JFS organ donation program dispels myths, spreads awareness

by | Jun 24, 2019 | Uncategorized

Jeff Cooper, JFS president; Kelly Burroughs, JFS CEO; Kathryn Barrett, moderator; Thom Hutchins, donor family; Dr. Janet S. Wright, acting director of Science & Policy, Office of the U.S. Surgeon General; Al Diaz, donor family and recipient; Patti Wainger,  JFS board member; and Rabbi Jeffrey Arnowitz, Congregation Beth El.

Jeff Cooper, JFS president; Kelly Burroughs, JFS CEO; Kathryn Barrett, moderator; Thom Hutchins, donor family; Dr. Janet S. Wright, acting director of Science & Policy, Office of the U.S. Surgeon General; Al Diaz, donor family and recipient; Patti Wainger, JFS board member; and Rabbi Jeffrey Arnowitz, Congregation Beth El.

The theme throughout the evening was awareness, but as the stories unfolded, an even stronger message came through: organ donation is LOVE.

The Thursday, May 16 program, “Organ Donation: The Gift of Life” featured keynote speaker Janet S. Wright, MD FACC, acting director of science and policy with the U.S. Surgeon General’s office, along with a panel of speakers at Zeiders American Dream Theater.

The annual Spring Into Healthy Living program presented by Jewish Family Service of Tidewater featured inspiring stories by donor families and donor recipients, as well as some eye-opening facts and dispelled myths from other speakers.

Kathryn Barrett, former medical editor with WVEC-TV, served as the event’s moderator. After the event, Barrett wrote, “It was impossible not to gain inspiration from the strength exuded by top-notch panelists who spoke about what the gift of life meant to them—giving it and receiving it—punctuated by thoughts from religious and medical leaders. As part of this outstanding program, I was surrounded by people that made me better, Wallace Green, Thom Hutchins, Al Diaz, Rabbi Jeffrey Arnowitz, Dr. David Baran, and Dr. Janet Wright.”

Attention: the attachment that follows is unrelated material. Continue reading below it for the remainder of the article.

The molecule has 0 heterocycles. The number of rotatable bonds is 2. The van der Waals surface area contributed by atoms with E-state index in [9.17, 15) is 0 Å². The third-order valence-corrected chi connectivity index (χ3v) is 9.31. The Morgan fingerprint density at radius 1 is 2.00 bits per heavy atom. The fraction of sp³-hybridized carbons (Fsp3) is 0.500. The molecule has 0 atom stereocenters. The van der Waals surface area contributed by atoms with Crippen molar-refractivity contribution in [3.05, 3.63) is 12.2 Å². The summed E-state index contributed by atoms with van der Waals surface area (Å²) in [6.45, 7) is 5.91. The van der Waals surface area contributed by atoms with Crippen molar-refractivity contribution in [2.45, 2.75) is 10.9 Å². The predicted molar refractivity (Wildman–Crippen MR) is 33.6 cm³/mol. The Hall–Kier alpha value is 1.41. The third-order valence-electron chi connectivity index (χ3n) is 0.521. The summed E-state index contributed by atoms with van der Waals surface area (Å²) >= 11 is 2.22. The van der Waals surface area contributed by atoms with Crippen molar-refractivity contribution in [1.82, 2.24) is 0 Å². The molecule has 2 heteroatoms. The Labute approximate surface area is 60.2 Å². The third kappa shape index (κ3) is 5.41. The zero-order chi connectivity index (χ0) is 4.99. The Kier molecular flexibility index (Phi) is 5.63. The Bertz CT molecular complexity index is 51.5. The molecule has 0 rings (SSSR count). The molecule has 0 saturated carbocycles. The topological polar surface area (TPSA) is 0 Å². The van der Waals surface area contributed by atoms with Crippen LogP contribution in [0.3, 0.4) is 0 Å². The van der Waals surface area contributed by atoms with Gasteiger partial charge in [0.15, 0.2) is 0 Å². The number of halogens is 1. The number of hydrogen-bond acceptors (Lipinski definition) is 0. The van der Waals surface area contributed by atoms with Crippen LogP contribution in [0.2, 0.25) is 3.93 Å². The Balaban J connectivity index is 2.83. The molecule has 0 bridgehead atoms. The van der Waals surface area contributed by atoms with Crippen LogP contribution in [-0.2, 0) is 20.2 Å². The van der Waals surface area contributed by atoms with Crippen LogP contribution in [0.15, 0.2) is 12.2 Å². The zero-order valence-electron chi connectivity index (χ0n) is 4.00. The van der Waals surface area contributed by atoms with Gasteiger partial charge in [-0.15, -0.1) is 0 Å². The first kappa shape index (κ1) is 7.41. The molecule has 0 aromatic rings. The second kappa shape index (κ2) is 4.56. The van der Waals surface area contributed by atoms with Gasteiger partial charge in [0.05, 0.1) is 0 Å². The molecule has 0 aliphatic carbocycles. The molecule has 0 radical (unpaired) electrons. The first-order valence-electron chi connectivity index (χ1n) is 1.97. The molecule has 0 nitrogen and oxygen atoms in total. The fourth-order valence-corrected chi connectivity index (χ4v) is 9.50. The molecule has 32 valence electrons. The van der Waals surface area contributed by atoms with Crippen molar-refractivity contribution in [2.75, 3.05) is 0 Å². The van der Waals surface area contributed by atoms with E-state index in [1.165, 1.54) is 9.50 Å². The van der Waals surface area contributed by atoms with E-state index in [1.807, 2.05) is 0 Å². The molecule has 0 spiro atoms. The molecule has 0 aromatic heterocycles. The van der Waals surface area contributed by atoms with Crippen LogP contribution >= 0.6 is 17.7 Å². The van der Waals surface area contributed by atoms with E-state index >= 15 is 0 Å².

Dr. Wright told the audience about the initiatives of the Department of Health and Human Services related to organ and tissue donation. She outlined a plan for everyone to follow, which includes exercise, healthy diet, smoking cessation, and regular medical check-ups.

Only about 60 percent of Virginians are registered donors, although almost anyone age 13 and up can become a donor, either by registering at the DMV or online. Organs from one person can save up to eight lives, while a single tissue donor can enhance the lives of more than 75 people. Corneas can help others, as can blood vessels. Living donors, in which people donate an organ or part of an organ—kidneys and livers—to a person in need of a transplant, are additional avenues of organ donation.

Dr. David Baran, a transplant specialist with Sentara Heart Hospital, told of the incredible need for and success in the field of organ transplants. During the question and answer period, a young man stood up and shared that six months prior, Dr. Baran’s team gave him a new heart after he waited nine years for the transplant. His story and warm thanks to Baran left the audience with a real sense of hope.

Rabbi Jeffrey Arnowitz of Congregation Beth El, relayed the story of his cousin, Rebecca, who died waiting for a liver transplant. If there had been more registered organ donors, she may have lived. Rabbi Arnowitz has been a strong proponent of organ donation and an active advocate for LifeNet Health since moving to the area eight years ago. “The organization is first-class, and I’ve seen first-hand how delicately and carefully they handle the body,” he said. It’s Arnowitz’ mission to dispel the myths about organ and tissue donation, especially in the faith community. “The body has always been considered a sacred vessel for the soul,” said Arnowitz, “but contemporary leaders now see organ donation not as a desecration of that vessel but as a way to give life to another human being. And that is the most sacred Jewish tenet of all.”